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Newcastle Supporters Stage Mock Funeral Protest Over St James' Park Name Change

Bring out your dead?
Bring out your dead?

A group of Newcastle United fans staged a mock funeral in protest of the removal of signs bearing the name "St James' Park" from what is now known as Sports Direct Arena before Saturday's match against the Wolverhampton Wanderers. The protest, explicitly directed at controversial owner Mike Ashley and chairman Derek Llambias, featured a man dressed as a priest delivering a eulogy as pallbearers carried a black-and-white striped coffin. The priest, played by local actor Steve Wraith, declared the name change as "sacrilege" and urged fans to join the movement to get the St James name reinstated.

Wraith explained the protest to Michael Brown of The Chronicle:

The only thing they have done by removing the St James Park signs in this way is antagonise the fans. We know money talks and if they had changed the name to the Fish Finger Stadium or the McDonald's Stadium and said we were getting £10m for it then fans would have perhaps accepted it more. But this is just trying to show people what could be done - if we are going to have the name sponsored, at least get someone to pay for it.

I've included some brief commentary after the jump.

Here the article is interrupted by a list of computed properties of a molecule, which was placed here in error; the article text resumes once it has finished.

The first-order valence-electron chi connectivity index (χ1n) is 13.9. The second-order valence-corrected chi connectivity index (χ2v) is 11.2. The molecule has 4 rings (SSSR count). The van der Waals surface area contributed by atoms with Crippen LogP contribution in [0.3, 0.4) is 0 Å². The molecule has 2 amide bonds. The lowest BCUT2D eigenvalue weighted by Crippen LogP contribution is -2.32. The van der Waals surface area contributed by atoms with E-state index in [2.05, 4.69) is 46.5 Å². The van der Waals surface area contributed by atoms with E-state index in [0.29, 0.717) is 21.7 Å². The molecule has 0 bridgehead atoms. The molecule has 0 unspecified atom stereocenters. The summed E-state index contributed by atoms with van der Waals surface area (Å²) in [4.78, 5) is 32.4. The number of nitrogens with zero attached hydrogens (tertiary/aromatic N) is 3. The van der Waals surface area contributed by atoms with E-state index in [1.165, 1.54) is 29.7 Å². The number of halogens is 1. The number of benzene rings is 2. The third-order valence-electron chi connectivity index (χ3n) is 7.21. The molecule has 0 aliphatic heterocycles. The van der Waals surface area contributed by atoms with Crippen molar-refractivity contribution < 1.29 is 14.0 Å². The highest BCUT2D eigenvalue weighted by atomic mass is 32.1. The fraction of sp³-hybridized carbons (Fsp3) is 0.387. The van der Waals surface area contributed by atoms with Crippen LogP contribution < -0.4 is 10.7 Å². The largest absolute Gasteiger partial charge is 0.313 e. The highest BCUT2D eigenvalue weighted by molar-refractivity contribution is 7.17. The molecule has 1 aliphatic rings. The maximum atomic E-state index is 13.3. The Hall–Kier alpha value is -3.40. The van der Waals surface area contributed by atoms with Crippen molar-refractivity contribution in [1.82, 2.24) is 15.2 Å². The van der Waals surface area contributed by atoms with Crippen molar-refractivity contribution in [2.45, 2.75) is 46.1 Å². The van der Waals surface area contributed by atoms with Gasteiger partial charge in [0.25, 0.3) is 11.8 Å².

The protest has produced a wide array of reactions from the Toon Army, ranging from moral outrage over a lack of respect for the dead to total and complete support. I have to admit that I have a few reservations over this, but I should be clear when I say that no part of my reaction has anything to do with moral grandstanding. I have no problem with the fact that a coffin was present or that the protest was billed as a funeral - it's not a lack of respect for any dead person, in my opinion, though I can certainly understand the view that says that comparing the name change of a stadium to death can be trivializing. Such a display might be better suited for a protest of Uganda's Anti-Homosexuality Bill, for example. Nevertheless, I didn't find it to be inappropriate.

Neither did I find it to be sacrilege, as some have suggested on Twitter. I work as a minister. It's not a fact that I usually advertise on this or any other blog on SBN, mostly because it's irrelevant. Let me say this, though: If you're a religious person and this offended you, please consider lightening up. I didn't get into this line of work so I could be grumpy about such trivial matters.

If I can get this back on track, this protest fell flat for me in two areas: (1) it was sort of cheesy, and (2) it probably won't really do much at all to accomplish the stated goal. At the end of his message, Wraith urges his congregation to join the movement to restore the St James' name. And what movement is that, exactly? The one where we sing songs and add hashtags to our tweets? Sure, as a result of the display, more people are discussing the issue...or are they? No, we're talking about a certain form of protest. Ashley and Llambias were already aware that the supporters disapproved of the move, and it's clear that they don't care. This story will be out of the news cycle in 24 or 48 hours, and the only people that will remember anything about it are the ones that were there or the people who love to hate Newcastle and will bring it up anytime the team loses. I enjoy slacktivism as much as the next guy, but in the end, what is accomplished?

What do you think? Are you offended? Are you in support of any form of public discourse that registers your distaste with the current regime? Or, are you somewhere in the middle, as I am?